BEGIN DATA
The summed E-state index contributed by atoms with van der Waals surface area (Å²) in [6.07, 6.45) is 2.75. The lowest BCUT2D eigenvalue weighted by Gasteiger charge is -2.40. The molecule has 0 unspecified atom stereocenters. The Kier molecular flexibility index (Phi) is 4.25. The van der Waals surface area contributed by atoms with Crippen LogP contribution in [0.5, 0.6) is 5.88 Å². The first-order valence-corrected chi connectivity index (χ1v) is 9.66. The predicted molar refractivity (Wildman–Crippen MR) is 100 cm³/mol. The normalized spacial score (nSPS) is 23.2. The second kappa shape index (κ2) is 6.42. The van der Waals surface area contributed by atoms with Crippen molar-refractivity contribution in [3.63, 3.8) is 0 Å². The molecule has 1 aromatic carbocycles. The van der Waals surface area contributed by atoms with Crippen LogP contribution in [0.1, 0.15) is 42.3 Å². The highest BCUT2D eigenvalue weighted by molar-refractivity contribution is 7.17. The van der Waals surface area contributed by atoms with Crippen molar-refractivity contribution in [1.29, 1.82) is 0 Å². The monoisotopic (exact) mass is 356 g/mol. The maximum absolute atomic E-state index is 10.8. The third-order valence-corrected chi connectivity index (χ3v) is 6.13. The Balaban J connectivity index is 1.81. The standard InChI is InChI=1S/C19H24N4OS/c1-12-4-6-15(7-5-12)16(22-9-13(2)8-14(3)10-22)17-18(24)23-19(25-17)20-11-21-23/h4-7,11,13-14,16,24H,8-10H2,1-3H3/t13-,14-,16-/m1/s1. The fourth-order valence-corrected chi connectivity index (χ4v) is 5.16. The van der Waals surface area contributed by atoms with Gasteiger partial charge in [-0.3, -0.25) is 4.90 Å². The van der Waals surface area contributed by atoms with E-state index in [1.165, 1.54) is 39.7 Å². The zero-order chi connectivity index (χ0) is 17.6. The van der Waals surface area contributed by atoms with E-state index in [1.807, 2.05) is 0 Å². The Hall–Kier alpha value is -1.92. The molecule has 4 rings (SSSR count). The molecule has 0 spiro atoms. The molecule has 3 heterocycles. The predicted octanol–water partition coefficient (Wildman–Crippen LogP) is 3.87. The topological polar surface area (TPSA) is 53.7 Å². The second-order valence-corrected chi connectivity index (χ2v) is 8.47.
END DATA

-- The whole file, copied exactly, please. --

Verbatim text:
The summed E-state index contributed by atoms with van der Waals surface area (Å²) in [6.07, 6.45) is 2.75. The lowest BCUT2D eigenvalue weighted by Gasteiger charge is -2.40. The molecule has 0 unspecified atom stereocenters. The Kier molecular flexibility index (Phi) is 4.25. The van der Waals surface area contributed by atoms with Crippen LogP contribution in [0.5, 0.6) is 5.88 Å². The first-order valence-corrected chi connectivity index (χ1v) is 9.66. The predicted molar refractivity (Wildman–Crippen MR) is 100 cm³/mol. The normalized spacial score (nSPS) is 23.2. The second kappa shape index (κ2) is 6.42. The van der Waals surface area contributed by atoms with Crippen molar-refractivity contribution in [3.63, 3.8) is 0 Å². The molecule has 1 aromatic carbocycles. The van der Waals surface area contributed by atoms with Crippen LogP contribution in [0.1, 0.15) is 42.3 Å². The highest BCUT2D eigenvalue weighted by molar-refractivity contribution is 7.17. The van der Waals surface area contributed by atoms with Crippen molar-refractivity contribution in [1.29, 1.82) is 0 Å². The monoisotopic (exact) mass is 356 g/mol. The maximum absolute atomic E-state index is 10.8. The third-order valence-corrected chi connectivity index (χ3v) is 6.13. The Balaban J connectivity index is 1.81. The standard InChI is InChI=1S/C19H24N4OS/c1-12-4-6-15(7-5-12)16(22-9-13(2)8-14(3)10-22)17-18(24)23-19(25-17)20-11-21-23/h4-7,11,13-14,16,24H,8-10H2,1-3H3/t13-,14-,16-/m1/s1. The fourth-order valence-corrected chi connectivity index (χ4v) is 5.16. The van der Waals surface area contributed by atoms with Gasteiger partial charge in [-0.3, -0.25) is 4.90 Å². The van der Waals surface area contributed by atoms with E-state index in [1.165, 1.54) is 39.7 Å². The zero-order chi connectivity index (χ0) is 17.6. The van der Waals surface area contributed by atoms with E-state index in [1.807, 2.05) is 0 Å². The Hall–Kier alpha value is -1.92. The molecule has 4 rings (SSSR count). The molecule has 0 spiro atoms. The molecule has 3 heterocycles. The predicted octanol–water partition coefficient (Wildman–Crippen LogP) is 3.87. The topological polar surface area (TPSA) is 53.7 Å². The second-order valence-corrected chi connectivity index (χ2v) is 8.47.